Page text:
If you contribute privately to a medical aid and not via your employer, you will also receive a medical tax credit however you will only receive it once you submit your annual tax return. This means that during the year, you will pay a little more tax on your salary each month and then receive the tax benefit all at once when you are assessed. 

Taxpayers often ask why they don’t receive a tax refund when they submit their return, despite contributing to a medical aid. The answer of course lies in the fact that these taxpayers who contributed via their employer, already received the tax benefit during the year in the form of reduced monthly PAYE deductions from their salaries.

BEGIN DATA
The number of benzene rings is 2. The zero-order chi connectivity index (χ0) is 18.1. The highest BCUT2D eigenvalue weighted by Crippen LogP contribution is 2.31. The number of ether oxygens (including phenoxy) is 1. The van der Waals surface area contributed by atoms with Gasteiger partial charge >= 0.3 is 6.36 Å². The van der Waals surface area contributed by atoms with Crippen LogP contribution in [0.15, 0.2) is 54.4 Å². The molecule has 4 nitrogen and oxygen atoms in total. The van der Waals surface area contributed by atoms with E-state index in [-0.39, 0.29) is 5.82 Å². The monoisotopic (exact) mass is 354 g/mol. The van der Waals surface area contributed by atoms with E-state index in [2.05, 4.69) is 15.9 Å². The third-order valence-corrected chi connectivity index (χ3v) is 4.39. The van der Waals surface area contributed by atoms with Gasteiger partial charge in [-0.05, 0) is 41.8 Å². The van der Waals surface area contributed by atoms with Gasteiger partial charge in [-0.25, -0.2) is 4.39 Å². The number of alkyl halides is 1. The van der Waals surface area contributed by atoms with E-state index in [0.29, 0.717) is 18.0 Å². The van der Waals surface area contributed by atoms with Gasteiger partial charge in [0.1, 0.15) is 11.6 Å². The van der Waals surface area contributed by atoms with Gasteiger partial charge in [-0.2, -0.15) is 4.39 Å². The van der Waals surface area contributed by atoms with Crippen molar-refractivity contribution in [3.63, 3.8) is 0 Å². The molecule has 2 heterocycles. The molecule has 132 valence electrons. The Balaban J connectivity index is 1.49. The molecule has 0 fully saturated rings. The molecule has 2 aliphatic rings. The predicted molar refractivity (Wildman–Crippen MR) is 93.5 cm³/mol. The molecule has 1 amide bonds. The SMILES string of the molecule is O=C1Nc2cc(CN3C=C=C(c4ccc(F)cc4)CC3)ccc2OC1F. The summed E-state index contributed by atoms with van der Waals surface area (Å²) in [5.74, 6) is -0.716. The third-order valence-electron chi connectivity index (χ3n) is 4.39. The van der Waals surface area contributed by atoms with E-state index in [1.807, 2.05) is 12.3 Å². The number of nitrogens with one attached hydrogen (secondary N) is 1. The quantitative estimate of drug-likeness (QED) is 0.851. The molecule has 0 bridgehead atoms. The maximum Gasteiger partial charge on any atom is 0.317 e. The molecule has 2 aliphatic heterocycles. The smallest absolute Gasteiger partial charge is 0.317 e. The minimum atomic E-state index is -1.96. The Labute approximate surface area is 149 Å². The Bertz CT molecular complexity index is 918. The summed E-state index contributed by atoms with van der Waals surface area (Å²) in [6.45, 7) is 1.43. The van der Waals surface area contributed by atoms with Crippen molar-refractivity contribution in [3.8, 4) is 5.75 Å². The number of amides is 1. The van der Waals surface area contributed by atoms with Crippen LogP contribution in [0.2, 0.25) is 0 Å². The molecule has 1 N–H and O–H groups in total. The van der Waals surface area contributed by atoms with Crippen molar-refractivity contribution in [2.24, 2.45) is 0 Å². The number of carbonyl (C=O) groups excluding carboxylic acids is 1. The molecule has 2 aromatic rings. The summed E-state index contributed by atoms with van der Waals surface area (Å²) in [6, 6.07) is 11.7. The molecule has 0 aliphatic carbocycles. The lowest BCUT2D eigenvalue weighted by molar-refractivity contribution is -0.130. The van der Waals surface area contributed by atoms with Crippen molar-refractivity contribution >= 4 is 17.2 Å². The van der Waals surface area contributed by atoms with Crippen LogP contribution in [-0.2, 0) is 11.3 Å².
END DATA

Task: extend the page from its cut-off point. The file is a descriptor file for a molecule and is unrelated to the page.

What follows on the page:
Saving for retirement

Your employer may structure your salary in such a way that they make a contribution on your behalf to a pension, provident or retirement annuity fund (RA) automatically each month. These contributions will be included on your IRP5 as part of your income, and consequently taxed as a fringe benefit every month (you will see it listed on your payslips).

It doesn’t matter whether you have a pension, provident or RA – or even a combination of all three – you’ll qualify for a tax deduction of up to 27.5% of your taxable income (up to a maximum of R350 000 per year). This limit applies to the total contributions you made into all funds for the whole year.